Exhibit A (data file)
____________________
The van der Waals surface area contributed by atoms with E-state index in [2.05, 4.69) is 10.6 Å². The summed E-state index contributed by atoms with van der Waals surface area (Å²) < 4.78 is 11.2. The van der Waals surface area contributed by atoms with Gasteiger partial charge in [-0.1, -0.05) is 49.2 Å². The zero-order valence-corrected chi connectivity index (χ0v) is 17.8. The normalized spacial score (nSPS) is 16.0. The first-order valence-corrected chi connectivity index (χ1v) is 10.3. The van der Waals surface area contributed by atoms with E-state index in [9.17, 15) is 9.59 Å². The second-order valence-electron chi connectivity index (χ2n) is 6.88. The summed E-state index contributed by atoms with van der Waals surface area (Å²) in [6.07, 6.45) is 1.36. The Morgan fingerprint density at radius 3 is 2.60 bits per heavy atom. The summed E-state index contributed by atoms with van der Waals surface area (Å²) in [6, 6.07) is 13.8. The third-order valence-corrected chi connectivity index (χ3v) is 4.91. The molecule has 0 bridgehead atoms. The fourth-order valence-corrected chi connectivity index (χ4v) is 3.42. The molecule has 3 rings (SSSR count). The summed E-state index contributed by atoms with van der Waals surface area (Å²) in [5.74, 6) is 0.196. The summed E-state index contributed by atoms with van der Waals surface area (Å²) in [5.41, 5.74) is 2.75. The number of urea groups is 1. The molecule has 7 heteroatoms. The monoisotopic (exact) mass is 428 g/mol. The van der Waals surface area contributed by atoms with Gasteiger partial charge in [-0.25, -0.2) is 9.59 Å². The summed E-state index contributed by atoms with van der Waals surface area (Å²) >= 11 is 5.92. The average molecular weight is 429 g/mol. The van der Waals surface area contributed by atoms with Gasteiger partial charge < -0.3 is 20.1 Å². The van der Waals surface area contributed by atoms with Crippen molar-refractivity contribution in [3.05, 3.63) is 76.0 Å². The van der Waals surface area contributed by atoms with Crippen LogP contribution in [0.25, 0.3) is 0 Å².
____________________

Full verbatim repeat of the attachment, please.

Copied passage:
The van der Waals surface area contributed by atoms with E-state index in [2.05, 4.69) is 10.6 Å². The summed E-state index contributed by atoms with van der Waals surface area (Å²) < 4.78 is 11.2. The van der Waals surface area contributed by atoms with Gasteiger partial charge in [-0.1, -0.05) is 49.2 Å². The zero-order valence-corrected chi connectivity index (χ0v) is 17.8. The normalized spacial score (nSPS) is 16.0. The first-order valence-corrected chi connectivity index (χ1v) is 10.3. The van der Waals surface area contributed by atoms with E-state index in [9.17, 15) is 9.59 Å². The second-order valence-electron chi connectivity index (χ2n) is 6.88. The summed E-state index contributed by atoms with van der Waals surface area (Å²) in [6.07, 6.45) is 1.36. The Morgan fingerprint density at radius 3 is 2.60 bits per heavy atom. The summed E-state index contributed by atoms with van der Waals surface area (Å²) in [6, 6.07) is 13.8. The third-order valence-corrected chi connectivity index (χ3v) is 4.91. The molecule has 0 bridgehead atoms. The fourth-order valence-corrected chi connectivity index (χ4v) is 3.42. The molecule has 3 rings (SSSR count). The summed E-state index contributed by atoms with van der Waals surface area (Å²) in [5.74, 6) is 0.196. The summed E-state index contributed by atoms with van der Waals surface area (Å²) in [5.41, 5.74) is 2.75. The number of urea groups is 1. The molecule has 7 heteroatoms. The monoisotopic (exact) mass is 428 g/mol. The van der Waals surface area contributed by atoms with Gasteiger partial charge in [-0.25, -0.2) is 9.59 Å². The summed E-state index contributed by atoms with van der Waals surface area (Å²) >= 11 is 5.92. The average molecular weight is 429 g/mol. The van der Waals surface area contributed by atoms with Gasteiger partial charge < -0.3 is 20.1 Å². The van der Waals surface area contributed by atoms with Crippen molar-refractivity contribution in [3.05, 3.63) is 76.0 Å². The van der Waals surface area contributed by atoms with Crippen LogP contribution in [0.25, 0.3) is 0 Å².